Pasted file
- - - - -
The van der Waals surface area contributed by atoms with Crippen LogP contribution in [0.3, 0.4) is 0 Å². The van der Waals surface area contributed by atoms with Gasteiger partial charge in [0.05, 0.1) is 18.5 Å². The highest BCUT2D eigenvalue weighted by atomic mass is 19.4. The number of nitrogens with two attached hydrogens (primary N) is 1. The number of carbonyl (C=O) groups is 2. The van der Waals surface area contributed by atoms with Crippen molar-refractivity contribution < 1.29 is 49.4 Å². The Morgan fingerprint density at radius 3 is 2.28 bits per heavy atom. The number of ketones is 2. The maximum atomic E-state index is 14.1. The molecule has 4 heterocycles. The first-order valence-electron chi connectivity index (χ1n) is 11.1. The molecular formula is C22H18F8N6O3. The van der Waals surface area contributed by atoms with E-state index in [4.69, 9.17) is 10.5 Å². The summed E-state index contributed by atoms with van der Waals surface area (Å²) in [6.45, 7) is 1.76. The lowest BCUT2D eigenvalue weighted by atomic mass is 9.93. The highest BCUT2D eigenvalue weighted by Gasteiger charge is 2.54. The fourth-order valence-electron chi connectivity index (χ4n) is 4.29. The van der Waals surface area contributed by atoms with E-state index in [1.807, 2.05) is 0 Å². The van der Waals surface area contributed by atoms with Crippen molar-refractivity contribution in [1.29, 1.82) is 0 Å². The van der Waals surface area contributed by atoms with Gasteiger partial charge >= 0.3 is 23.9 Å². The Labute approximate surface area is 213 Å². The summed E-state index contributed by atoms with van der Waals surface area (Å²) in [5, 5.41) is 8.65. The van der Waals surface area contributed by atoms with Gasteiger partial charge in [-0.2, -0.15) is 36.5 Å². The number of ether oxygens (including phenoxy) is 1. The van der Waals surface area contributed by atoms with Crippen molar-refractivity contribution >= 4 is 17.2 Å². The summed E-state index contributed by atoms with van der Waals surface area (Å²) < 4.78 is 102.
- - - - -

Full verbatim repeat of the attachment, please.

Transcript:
The van der Waals surface area contributed by atoms with Crippen LogP contribution in [0.3, 0.4) is 0 Å². The van der Waals surface area contributed by atoms with Gasteiger partial charge in [0.05, 0.1) is 18.5 Å². The highest BCUT2D eigenvalue weighted by atomic mass is 19.4. The number of nitrogens with two attached hydrogens (primary N) is 1. The number of carbonyl (C=O) groups is 2. The van der Waals surface area contributed by atoms with Crippen molar-refractivity contribution < 1.29 is 49.4 Å². The Morgan fingerprint density at radius 3 is 2.28 bits per heavy atom. The number of ketones is 2. The maximum atomic E-state index is 14.1. The molecule has 4 heterocycles. The first-order valence-electron chi connectivity index (χ1n) is 11.1. The molecular formula is C22H18F8N6O3. The van der Waals surface area contributed by atoms with E-state index in [4.69, 9.17) is 10.5 Å². The summed E-state index contributed by atoms with van der Waals surface area (Å²) in [6.45, 7) is 1.76. The lowest BCUT2D eigenvalue weighted by atomic mass is 9.93. The highest BCUT2D eigenvalue weighted by Gasteiger charge is 2.54. The fourth-order valence-electron chi connectivity index (χ4n) is 4.29. The van der Waals surface area contributed by atoms with E-state index in [1.807, 2.05) is 0 Å². The van der Waals surface area contributed by atoms with Crippen molar-refractivity contribution in [1.29, 1.82) is 0 Å². The van der Waals surface area contributed by atoms with Gasteiger partial charge >= 0.3 is 23.9 Å². The Labute approximate surface area is 213 Å². The summed E-state index contributed by atoms with van der Waals surface area (Å²) in [5, 5.41) is 8.65. The van der Waals surface area contributed by atoms with Gasteiger partial charge in [-0.2, -0.15) is 36.5 Å². The number of ether oxygens (including phenoxy) is 1. The van der Waals surface area contributed by atoms with Crippen molar-refractivity contribution >= 4 is 17.2 Å². The summed E-state index contributed by atoms with van der Waals surface area (Å²) < 4.78 is 102.